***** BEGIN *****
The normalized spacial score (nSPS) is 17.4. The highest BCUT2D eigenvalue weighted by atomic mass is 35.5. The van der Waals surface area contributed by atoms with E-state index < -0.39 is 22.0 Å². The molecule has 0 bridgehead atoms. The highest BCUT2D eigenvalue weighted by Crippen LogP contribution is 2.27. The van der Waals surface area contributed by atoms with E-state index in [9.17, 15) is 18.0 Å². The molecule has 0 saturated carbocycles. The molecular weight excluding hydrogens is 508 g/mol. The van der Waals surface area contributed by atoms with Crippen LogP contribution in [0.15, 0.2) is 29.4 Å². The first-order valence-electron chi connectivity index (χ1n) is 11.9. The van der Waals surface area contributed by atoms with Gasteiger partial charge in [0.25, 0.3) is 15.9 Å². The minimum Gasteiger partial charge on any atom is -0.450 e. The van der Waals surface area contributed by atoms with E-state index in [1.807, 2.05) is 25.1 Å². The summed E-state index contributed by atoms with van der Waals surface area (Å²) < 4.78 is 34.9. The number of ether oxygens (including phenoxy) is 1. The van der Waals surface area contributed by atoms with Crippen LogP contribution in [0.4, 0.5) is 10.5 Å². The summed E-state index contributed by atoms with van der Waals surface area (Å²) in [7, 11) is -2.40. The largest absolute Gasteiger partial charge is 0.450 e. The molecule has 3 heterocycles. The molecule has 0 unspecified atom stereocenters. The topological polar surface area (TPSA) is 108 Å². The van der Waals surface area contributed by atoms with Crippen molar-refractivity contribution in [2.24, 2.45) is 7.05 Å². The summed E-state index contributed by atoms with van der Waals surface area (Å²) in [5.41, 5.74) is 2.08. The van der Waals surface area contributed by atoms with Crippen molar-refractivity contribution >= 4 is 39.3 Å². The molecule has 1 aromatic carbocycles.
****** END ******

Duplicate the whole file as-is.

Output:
The normalized spacial score (nSPS) is 17.4. The highest BCUT2D eigenvalue weighted by atomic mass is 35.5. The van der Waals surface area contributed by atoms with E-state index < -0.39 is 22.0 Å². The molecule has 0 bridgehead atoms. The highest BCUT2D eigenvalue weighted by Crippen LogP contribution is 2.27. The van der Waals surface area contributed by atoms with E-state index in [9.17, 15) is 18.0 Å². The molecule has 0 saturated carbocycles. The molecular weight excluding hydrogens is 508 g/mol. The van der Waals surface area contributed by atoms with Crippen LogP contribution in [0.15, 0.2) is 29.4 Å². The first-order valence-electron chi connectivity index (χ1n) is 11.9. The van der Waals surface area contributed by atoms with Gasteiger partial charge in [0.25, 0.3) is 15.9 Å². The minimum Gasteiger partial charge on any atom is -0.450 e. The van der Waals surface area contributed by atoms with E-state index in [1.807, 2.05) is 25.1 Å². The summed E-state index contributed by atoms with van der Waals surface area (Å²) < 4.78 is 34.9. The number of ether oxygens (including phenoxy) is 1. The van der Waals surface area contributed by atoms with Crippen LogP contribution in [0.4, 0.5) is 10.5 Å². The summed E-state index contributed by atoms with van der Waals surface area (Å²) in [7, 11) is -2.40. The largest absolute Gasteiger partial charge is 0.450 e. The molecule has 3 heterocycles. The molecule has 0 unspecified atom stereocenters. The topological polar surface area (TPSA) is 108 Å². The van der Waals surface area contributed by atoms with Crippen molar-refractivity contribution in [2.24, 2.45) is 7.05 Å². The summed E-state index contributed by atoms with van der Waals surface area (Å²) in [5.41, 5.74) is 2.08. The van der Waals surface area contributed by atoms with Crippen molar-refractivity contribution >= 4 is 39.3 Å². The molecule has 1 aromatic carbocycles.